In 2007, Claire Colbert Mills visited the "Salty Dogs" of Marattico who bring in the crabs that make it to our tables as delicious soft shells. A look back now at her story:
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Illustration by Neal Iwan
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illustration by Neal Iwan
At 6:00 a.m. every morning, as the sun begins its ascent, Edwin “Junior” Barrack climbs in his 14-foot skiff and sets out from the village of Morattico, on the Rappahannock River, to haul in some blue “peeler” crabs. Barrack doesn’t use conventional crab pots to catch peelers, which are crabs ready to shed their hard shells as part of the molting process. Instead, he builds peeler traps himself, using wire leader and a two-by-three-foot box. He leaves the traps along the shallow edges of creeks, where peelers like to hide.
On a good day, the veteran waterman will catch two bushels of peelers with his 17 traps. He’ll then sell the catch to wholesalers at a price of $24 a dozen for the jumbos, up from $9 a dozen 15 years ago. The wholesalers, in turn, will sell the crabs to restaurants, where they’ll soon appear on dining tables as crunchy, fried soft shell crabs. Barrack, 71, has been crabbing, tonging for oysters or fishing for most of his life—he’s got the weathered face and callused hands to prove it. It can be a tough life, he acknowledges with a shrug, but “I love crabbing.”
Morattico was once a thriving Northern Neck fishing village, full of salty dogs like Barrack. Old photos show dozens of crab boats and shedding shacks lining its shores. RCV Seafood, one of the largest crabmeat businesses on the East Coast, was located on Colbert Point at the end of the village. The crabmeat was steamed, picked and packed. Three tractor-trailers rumbled away from the plant every week, delivering crabmeat to other states. Owned by Morattico resident Weston Conley, RCV operated three plants in the region, including the one in Morattico. “RCV had been an oyster-shucking facility, then became just a crab-picking plant,” recalls Conley. “Thirty years ago, pickers produced 600 to 800 pounds of fresh crabmeat per day, while machines picked 1,000 to 1,500 pounds of claw meat.” After the area crab populations waned, the once thriving seafood plant fell on hard times. It was razed in 2002, and condos were built in its place.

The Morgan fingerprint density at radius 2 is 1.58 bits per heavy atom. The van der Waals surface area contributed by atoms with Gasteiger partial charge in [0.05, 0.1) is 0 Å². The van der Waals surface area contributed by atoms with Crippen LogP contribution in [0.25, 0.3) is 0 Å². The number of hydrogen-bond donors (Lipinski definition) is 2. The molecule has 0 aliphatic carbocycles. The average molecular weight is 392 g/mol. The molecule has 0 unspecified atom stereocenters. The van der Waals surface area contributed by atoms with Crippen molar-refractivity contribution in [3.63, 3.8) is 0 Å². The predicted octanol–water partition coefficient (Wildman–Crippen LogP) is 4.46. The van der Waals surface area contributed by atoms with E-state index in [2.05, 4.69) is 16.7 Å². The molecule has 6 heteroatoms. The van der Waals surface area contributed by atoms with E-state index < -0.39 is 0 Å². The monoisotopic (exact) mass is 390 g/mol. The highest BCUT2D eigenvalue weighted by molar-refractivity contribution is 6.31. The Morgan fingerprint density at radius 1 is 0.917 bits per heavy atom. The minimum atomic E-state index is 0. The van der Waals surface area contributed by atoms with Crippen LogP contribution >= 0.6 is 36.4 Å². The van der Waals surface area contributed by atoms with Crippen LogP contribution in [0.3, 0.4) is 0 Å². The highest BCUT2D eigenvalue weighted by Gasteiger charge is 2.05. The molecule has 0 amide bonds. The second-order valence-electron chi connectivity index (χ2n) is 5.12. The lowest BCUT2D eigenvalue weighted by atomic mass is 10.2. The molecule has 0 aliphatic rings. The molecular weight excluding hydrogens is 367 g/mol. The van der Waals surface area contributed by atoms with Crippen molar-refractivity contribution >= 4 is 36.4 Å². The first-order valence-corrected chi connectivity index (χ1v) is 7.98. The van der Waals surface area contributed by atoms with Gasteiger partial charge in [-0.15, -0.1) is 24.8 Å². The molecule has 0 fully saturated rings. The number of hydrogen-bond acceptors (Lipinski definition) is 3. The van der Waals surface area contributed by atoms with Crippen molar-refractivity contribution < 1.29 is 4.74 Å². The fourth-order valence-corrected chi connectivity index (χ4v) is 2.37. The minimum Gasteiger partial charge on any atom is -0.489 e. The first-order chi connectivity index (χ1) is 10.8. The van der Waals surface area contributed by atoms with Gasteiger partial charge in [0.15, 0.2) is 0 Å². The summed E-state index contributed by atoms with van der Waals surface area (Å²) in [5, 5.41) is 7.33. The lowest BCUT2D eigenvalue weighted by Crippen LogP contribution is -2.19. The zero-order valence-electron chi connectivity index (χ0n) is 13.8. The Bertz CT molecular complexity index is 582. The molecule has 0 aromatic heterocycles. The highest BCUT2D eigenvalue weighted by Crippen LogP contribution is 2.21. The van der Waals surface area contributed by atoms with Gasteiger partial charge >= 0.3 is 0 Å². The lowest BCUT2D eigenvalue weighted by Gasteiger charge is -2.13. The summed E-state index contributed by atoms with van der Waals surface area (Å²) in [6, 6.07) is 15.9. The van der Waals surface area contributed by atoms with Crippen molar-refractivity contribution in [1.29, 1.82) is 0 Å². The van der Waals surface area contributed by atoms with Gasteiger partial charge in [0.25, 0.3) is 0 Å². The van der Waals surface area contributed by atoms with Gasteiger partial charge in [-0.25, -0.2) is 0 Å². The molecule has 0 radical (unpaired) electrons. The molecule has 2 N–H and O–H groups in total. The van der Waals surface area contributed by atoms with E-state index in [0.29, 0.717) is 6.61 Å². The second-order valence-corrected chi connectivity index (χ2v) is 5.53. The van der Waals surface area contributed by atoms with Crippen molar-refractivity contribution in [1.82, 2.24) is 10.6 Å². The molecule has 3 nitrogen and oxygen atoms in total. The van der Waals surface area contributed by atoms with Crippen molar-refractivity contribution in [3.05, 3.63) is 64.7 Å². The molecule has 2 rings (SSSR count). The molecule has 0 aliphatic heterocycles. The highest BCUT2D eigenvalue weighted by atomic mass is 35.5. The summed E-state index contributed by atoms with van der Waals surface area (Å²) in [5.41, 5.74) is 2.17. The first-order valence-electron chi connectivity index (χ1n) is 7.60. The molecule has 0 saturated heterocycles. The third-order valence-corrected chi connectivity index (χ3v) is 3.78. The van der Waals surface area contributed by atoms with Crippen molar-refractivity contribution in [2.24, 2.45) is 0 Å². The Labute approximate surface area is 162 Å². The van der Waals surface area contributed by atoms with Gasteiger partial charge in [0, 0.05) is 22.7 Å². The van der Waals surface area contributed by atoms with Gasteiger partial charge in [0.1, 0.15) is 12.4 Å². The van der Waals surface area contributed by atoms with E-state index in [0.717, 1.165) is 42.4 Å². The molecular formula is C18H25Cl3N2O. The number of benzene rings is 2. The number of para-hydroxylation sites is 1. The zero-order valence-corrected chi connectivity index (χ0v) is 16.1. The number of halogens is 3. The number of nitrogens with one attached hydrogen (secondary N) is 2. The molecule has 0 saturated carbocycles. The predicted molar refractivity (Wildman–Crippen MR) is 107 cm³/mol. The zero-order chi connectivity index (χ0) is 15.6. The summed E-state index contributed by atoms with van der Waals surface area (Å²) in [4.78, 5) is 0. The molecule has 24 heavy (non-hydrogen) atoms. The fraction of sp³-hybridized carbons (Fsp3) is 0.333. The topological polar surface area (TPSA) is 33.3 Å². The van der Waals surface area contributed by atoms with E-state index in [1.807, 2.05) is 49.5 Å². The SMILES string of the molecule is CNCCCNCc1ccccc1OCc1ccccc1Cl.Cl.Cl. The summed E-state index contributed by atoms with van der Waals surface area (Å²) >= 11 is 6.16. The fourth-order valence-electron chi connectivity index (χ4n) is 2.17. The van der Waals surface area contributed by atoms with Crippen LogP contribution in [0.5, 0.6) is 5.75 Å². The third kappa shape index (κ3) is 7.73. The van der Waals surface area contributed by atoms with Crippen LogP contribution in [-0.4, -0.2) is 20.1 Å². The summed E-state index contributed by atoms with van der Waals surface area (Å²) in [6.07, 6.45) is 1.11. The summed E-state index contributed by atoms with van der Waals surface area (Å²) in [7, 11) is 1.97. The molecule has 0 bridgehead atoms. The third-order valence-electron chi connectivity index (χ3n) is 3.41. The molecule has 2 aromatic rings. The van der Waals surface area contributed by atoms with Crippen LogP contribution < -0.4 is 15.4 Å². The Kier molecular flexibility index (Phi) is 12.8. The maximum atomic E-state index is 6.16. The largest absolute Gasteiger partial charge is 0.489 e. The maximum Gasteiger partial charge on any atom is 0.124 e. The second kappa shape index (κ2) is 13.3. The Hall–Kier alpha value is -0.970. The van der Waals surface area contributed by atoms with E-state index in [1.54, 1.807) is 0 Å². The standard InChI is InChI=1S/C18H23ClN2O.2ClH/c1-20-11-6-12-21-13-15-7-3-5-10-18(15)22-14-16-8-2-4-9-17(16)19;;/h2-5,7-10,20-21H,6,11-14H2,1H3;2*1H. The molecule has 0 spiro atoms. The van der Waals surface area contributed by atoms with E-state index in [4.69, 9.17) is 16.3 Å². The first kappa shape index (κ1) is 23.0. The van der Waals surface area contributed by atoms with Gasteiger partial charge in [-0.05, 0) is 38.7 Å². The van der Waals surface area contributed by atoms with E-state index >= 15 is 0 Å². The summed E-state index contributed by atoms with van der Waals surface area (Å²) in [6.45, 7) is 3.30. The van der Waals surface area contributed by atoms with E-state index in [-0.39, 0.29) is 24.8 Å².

Like other river communities, Morattico is in a state of transition. It’s becoming more of a holiday and retirement town for people who’d rather eat than catch crabs. Today, most of the boats moored to the docks are recreational types, not commercial fishing. Because there are far fewer crabs in the water nowadays, the village’s watermen culture is fading. George Shelton, who retired as a crabber last year, says the catch had fallen off about 85 percent over the last decade. That’s partly why young people in the area are finding other ways to make a living. “Most of the peeler potters are dying or retiring, and not many are replacing them,” says Barrack. His 39-year-old son lives and works in Richmond. “It’s hard to afford health insurance and benefits on what a waterman makes. Being a waterman is hard work. It’s easier to work in AC all day.”
Barrack’s cinder-block crab shed doesn’t have air conditioning—but (sign of the times) if does have satellite TV. The first sound one hears inside the building is rushing water. A pump throbs constantly, forcing water from Mulberry Creek through pipes and into the wooden troughs that are the focal point of the waterman’s seafood business. Barrack culls the ripe, red peelers from the “green” ones that take longer to shed, dropping them in separate shallow “floats” inside the crab house. When a red line appears on a crab’s rear swimming leg, it’s a sign that the creature will soon back out of its shell. “When it’s red, it sheds,” explains Barrack. The reds and the greens must be kept in different tanks or some unpleasant Darwinian violence will ensue. “You can’t put ripe and green peelers together. After the ripe ones shed, the green ones would eat ’em up,” he says. “Crabs like to eat anything.”